6 July 2006 Cost-effective subaperture approaches to finishing and testing astronomical optics
Author Affiliations +
Abstract
The fabrication and metrology of astronomical optics are very demanding tasks. In particular, the large sizes needed for astronomical optics and mirrors present significant manufacturing challenges. One of the long-lead aspects (and primary cost drivers) of this process has traditionally been the final polishing and metrology steps. Furthermore, traditional polishing becomes increasingly difficult if the optics are aspheric and/or lightweight. QED Technologies (QED(r)) has developed two novel technologies that have had a significant impact on the production of precision optics. Magnetorheological Finishing (MRF(r)) is a deterministic, production proven, sub-aperture polishing process that can enable significant reductions in cost and lead-time in the production of large optics. MRF routinely achieves surface figure accuracy of better than 30 nm peak-to-valley (better than 5 nm rms) and microroughness better than 1 nm rms on a variety of glasses, glass ceramics and ceramic materials. Unique characteristics of MRF such as a comparatively high, stable removal rate, the conformal nature of the sub-aperture tool and a shear-mode material removal mechanism give it advantages in finishing large and lightweight optics. QED has, for instance, developed the Q22-950F MRF platform which is capable of finishing meter-class optics and the fundamental technology is scalable to even larger apertures. Using MRF for large optics is ideally partnered by a flexible metrology system that provides full aperture metrology of the surface to be finished. A method that provides significant advantages for mirror manufacturing is to characterize the full surface by stitching an array of sub-aperture measurements. Such a technique inherently enables the testing of larger apertures with higher resolution and typically higher accuracy. Furthermore, stitching lends itself to a greater range of optical surfaces that can be measured in a single setup. QED's Subaperture Stitching Interferometer (SSI(r)) complements MRF by extending the effective aperture, accuracy, resolution, and dynamic range of a standard phase-shifting interferometer. This paper will describe these novel approaches to large optics finishing, and present a variety of examples.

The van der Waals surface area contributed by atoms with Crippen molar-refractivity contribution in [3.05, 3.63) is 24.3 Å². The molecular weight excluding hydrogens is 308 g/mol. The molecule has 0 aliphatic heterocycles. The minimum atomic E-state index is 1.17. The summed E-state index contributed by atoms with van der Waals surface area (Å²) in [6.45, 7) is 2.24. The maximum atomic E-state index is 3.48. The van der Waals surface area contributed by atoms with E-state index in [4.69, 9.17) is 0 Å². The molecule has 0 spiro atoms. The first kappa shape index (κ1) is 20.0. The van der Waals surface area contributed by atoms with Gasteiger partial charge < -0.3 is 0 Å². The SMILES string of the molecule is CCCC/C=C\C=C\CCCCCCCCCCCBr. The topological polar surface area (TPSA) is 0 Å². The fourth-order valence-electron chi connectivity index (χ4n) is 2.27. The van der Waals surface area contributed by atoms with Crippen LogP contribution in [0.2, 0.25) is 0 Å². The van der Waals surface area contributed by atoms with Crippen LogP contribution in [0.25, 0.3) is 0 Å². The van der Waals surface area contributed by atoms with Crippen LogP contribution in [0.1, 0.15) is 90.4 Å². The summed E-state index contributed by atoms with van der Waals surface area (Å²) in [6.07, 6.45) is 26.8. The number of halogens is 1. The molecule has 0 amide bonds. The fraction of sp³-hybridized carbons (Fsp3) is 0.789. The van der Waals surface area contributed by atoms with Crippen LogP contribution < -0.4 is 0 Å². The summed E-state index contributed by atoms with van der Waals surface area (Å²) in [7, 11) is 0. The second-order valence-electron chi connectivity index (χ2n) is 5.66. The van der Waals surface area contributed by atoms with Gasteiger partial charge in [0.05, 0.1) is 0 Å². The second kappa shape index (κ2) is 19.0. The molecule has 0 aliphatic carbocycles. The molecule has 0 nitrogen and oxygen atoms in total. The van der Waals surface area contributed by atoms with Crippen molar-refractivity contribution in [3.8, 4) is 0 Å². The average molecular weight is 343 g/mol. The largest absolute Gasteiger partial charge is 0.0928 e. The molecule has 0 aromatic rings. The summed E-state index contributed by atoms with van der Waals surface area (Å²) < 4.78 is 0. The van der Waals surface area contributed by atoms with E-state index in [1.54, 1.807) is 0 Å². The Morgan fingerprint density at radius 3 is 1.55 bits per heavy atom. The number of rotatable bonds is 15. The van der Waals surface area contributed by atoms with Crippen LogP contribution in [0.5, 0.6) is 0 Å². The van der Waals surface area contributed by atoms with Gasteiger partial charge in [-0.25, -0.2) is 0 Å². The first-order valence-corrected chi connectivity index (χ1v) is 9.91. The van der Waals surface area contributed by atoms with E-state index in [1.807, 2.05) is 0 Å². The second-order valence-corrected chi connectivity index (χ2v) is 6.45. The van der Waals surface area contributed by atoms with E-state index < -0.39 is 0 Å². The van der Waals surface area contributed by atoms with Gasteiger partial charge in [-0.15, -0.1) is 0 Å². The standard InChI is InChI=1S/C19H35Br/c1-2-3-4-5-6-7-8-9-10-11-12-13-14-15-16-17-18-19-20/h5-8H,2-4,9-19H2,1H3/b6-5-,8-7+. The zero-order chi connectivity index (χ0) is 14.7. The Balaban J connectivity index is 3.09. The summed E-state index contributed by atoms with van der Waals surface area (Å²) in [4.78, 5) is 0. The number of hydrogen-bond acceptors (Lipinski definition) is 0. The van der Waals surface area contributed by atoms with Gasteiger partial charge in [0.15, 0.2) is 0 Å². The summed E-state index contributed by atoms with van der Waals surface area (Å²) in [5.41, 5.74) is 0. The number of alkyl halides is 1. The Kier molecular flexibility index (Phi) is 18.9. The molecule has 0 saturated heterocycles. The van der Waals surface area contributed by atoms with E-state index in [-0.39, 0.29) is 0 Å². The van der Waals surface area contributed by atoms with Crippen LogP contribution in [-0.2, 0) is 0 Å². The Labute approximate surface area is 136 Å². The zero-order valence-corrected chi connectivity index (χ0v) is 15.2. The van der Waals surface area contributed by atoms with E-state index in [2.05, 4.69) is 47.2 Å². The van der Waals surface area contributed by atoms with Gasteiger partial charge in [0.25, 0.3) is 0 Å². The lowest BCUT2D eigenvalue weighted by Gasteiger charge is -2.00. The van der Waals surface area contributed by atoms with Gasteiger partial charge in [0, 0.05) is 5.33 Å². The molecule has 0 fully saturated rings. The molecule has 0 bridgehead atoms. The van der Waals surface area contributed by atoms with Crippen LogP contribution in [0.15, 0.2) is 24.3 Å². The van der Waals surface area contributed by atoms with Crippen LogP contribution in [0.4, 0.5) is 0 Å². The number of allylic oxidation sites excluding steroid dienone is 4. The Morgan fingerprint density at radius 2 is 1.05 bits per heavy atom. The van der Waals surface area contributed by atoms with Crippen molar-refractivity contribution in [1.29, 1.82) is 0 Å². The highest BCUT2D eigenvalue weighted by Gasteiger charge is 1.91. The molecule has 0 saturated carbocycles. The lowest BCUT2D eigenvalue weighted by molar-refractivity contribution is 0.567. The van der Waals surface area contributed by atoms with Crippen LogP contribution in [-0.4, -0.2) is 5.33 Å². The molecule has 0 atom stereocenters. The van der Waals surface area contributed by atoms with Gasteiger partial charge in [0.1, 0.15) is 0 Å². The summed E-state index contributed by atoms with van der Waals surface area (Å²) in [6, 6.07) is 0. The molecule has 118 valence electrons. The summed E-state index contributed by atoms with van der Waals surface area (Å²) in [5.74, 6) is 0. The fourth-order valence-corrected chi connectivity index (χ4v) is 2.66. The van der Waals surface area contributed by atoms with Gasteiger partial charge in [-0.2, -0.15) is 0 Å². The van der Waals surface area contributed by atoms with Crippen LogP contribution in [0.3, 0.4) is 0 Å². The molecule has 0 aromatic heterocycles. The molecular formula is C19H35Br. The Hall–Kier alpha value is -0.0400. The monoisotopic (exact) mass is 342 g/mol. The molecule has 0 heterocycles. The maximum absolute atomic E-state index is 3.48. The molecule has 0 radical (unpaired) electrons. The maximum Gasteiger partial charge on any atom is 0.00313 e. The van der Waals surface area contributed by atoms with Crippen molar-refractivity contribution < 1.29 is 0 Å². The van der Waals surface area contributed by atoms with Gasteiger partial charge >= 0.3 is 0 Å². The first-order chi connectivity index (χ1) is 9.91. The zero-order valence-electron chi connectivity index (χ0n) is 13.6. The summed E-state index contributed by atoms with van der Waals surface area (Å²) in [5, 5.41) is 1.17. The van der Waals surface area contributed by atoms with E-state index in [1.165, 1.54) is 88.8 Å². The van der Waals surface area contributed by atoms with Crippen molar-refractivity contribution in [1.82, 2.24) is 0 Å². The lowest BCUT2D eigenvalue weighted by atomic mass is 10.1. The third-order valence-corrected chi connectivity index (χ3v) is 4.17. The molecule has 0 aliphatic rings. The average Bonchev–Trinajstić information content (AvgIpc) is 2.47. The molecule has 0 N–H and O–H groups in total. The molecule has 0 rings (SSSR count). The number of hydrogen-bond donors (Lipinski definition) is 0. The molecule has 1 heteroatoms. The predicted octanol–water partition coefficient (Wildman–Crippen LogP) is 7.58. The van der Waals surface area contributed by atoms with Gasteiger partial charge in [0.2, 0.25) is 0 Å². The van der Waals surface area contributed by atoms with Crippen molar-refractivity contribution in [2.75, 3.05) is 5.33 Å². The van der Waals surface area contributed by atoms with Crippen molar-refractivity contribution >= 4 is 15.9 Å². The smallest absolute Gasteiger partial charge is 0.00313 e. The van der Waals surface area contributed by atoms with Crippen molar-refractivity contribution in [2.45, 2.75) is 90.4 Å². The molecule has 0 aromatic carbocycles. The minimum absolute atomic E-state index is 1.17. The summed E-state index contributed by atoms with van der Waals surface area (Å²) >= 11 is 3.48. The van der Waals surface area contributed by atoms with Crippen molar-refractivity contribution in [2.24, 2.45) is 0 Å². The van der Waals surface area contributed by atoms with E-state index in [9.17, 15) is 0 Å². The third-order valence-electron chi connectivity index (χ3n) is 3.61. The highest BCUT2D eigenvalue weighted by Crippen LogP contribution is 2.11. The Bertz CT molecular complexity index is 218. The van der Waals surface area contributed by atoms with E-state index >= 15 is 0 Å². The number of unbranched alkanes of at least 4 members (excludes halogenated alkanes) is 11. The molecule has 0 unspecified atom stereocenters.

© (2006) COPYRIGHT Society of Photo-Optical Instrumentation Engineers (SPIE). Downloading of the abstract is permitted for personal use only.
Marc Tricard, Aric Shorey, Bob Hallock, and Paul Murphy "Cost-effective subaperture approaches to finishing and testing astronomical optics", Proc. SPIE 6273, Optomechanical Technologies for Astronomy, 62730L (6 July 2006); doi: 10.1117/12.672385; https://doi.org/10.1117/12.672385
PROCEEDINGS
10 PAGES


SHARE
Advertisement
Advertisement
Back to Top